In the United Kingdom, the single was released in March 1964 through Capitol Records, but failed to chart. In Australia, the single peaked at the number 6 position, which was the band's highest charting single in Australia at that time. In West Germany, the single became their first single to chart in the country when it peaked at the number 49 position. According to various national charts published in Billboard through the 1960s, the single peaked at number 4 in The Philippines (February 1965) with thirteen weeks in its top 10, and spent four weeks at number 3 in Hong Kong (December 1965) with ten weeks in its top 10.[citation needed]

Variations[edit]

The instrumental track was released on the 2001 archival release Hawthorne, CA. A new stereo mix, more closely resembling the original single version, was released in 2013 on the Made in California box set. Alternate live versions appear on Beach Boys Concert (1964), The Beach Boys in Concert (1973), and Good Timin': Live at Knebworth England 1980 (2002).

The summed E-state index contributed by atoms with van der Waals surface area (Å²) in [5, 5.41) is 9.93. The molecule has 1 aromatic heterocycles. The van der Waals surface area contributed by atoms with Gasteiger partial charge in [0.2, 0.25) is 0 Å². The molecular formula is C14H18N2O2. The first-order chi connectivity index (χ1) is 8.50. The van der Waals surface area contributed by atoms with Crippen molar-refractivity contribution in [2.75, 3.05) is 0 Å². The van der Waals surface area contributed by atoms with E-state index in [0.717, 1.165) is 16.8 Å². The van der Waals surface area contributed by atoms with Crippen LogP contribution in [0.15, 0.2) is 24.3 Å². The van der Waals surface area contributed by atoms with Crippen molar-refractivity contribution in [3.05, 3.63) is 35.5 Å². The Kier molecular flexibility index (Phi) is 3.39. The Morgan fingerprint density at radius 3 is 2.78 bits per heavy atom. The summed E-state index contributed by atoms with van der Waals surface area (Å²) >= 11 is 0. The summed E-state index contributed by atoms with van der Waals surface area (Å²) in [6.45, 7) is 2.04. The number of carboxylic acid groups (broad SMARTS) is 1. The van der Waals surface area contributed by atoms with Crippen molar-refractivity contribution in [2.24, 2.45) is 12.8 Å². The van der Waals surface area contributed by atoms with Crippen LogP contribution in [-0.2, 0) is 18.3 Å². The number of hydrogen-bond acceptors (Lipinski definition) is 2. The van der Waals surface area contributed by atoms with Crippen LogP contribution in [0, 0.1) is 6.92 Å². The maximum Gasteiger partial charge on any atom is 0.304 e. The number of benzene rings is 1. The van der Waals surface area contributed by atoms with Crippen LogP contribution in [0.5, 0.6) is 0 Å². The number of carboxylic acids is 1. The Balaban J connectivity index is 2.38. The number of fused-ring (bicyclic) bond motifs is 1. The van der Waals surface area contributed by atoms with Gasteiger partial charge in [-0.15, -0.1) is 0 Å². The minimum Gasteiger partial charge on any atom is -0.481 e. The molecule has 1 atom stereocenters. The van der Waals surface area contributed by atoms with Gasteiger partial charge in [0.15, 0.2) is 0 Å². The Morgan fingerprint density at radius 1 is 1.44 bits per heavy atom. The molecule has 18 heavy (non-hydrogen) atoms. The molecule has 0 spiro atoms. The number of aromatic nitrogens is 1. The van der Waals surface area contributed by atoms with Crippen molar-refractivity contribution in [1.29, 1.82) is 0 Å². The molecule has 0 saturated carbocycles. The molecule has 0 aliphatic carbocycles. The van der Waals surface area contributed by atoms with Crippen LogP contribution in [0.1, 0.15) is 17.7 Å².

Charts[edit]

Chart (1964) Peak
position
Australian Singles Chart[10][better source needed] 6
German Singles Chart[11][better source needed] 49
U.S. Billboard Hot 100[citation needed] 5

Cover versions[edit]

Status Quo version[edit]

The song was covered in 1996 by the then-current lineups of the Beach Boys and Status Quo (see Don't Stop), with a new verse written for the song. The Beach Boys sang mainly backing vocals, with Status Quo's Francis Rossi performing the lead vocal for the entire song, except the new verse, which was sung by Mike Love. It was released under PolyGram Records as a single in the United Kingdom. The single, featuring another artist on the B-side, peaked at the number 24 position on the charts.[citation needed]